The concept of a clerical domain based on the Mists of Ravenloft is one full of potential and of which I was excited to read. While the domain presented here appears to be mechanically sound, the flavor and supporting information is severely lacking. Here's why:
The introduction to the Mists domain focus entirely on the Church of Ezra’s sects and hardly provides enough information about any one of those sects to make it worth it. This is also the first point in which the author references outdated material from the 2e/3e Ravenloft campaign setting.
While the domain spells can be considered appropriate for the Mists, the bonus proficiencies of martial weapons and heavy armor seem to be more of a reflection of Ezra as a guardian and protector.
The theme of mist plays only a cursory role as a visual effect in the first Channel Divinity power, entitled "Shield of Ezra" – again focusing here on the deity rather than the Mists.
The second Channel Divinity power, while specifically related to the power of the Mists, was designed with the 2e/3e Ravenloft campaign setting in mind. For the uninitaited, and those playing in the modern 5e version of Ravenloft, will likely find little to no context for this power.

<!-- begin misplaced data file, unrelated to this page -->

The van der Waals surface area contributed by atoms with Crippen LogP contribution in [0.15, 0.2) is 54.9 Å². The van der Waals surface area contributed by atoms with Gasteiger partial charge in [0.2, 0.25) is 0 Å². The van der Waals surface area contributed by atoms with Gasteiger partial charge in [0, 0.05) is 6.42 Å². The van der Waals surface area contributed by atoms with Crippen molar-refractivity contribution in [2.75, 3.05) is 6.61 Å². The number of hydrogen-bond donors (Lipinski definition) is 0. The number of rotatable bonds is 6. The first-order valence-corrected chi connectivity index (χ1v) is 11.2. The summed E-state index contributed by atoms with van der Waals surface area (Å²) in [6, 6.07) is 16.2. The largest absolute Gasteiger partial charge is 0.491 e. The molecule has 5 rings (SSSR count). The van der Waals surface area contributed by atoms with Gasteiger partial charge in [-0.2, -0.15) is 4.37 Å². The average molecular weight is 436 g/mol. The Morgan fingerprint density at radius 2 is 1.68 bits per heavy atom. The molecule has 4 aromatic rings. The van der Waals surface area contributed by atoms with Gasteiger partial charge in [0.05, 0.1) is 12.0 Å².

Finishing out the document is a write up for the divine Ezra herself. As a goddess of healing and protection who is fighting the go fight on behalf of mortal men (which isn’t really reflected by her alignment), she is quite bland and uninspiring. The only connection she has with the Mists of Ravenloft was to sacrifice herself to them in order to achieve godhood – and the reasons for that aren’t even explained. Under suggested domains, it lists Life, Mists, and Salvation; the last of which I’ve never heard of in 5e D&D and there is no reference provided as to where I might find it. The only thing of worth about Ezra is her symbol – it is simple yet eligent!
Overall, the material presented fails to focus on what its title promises – a domain centered around the Mists of Ravenloft – and instead provides information about a bland and nebulous religion that fails to engage the reader’s interest, and references to the defunct Ravenloft setting which have not [yet] been brought forward to the new edition. I give it two stars solely for the fact that a creative reader, if so inclided, could use the information presented here as a seed for a new deity and/or religious order in their own game.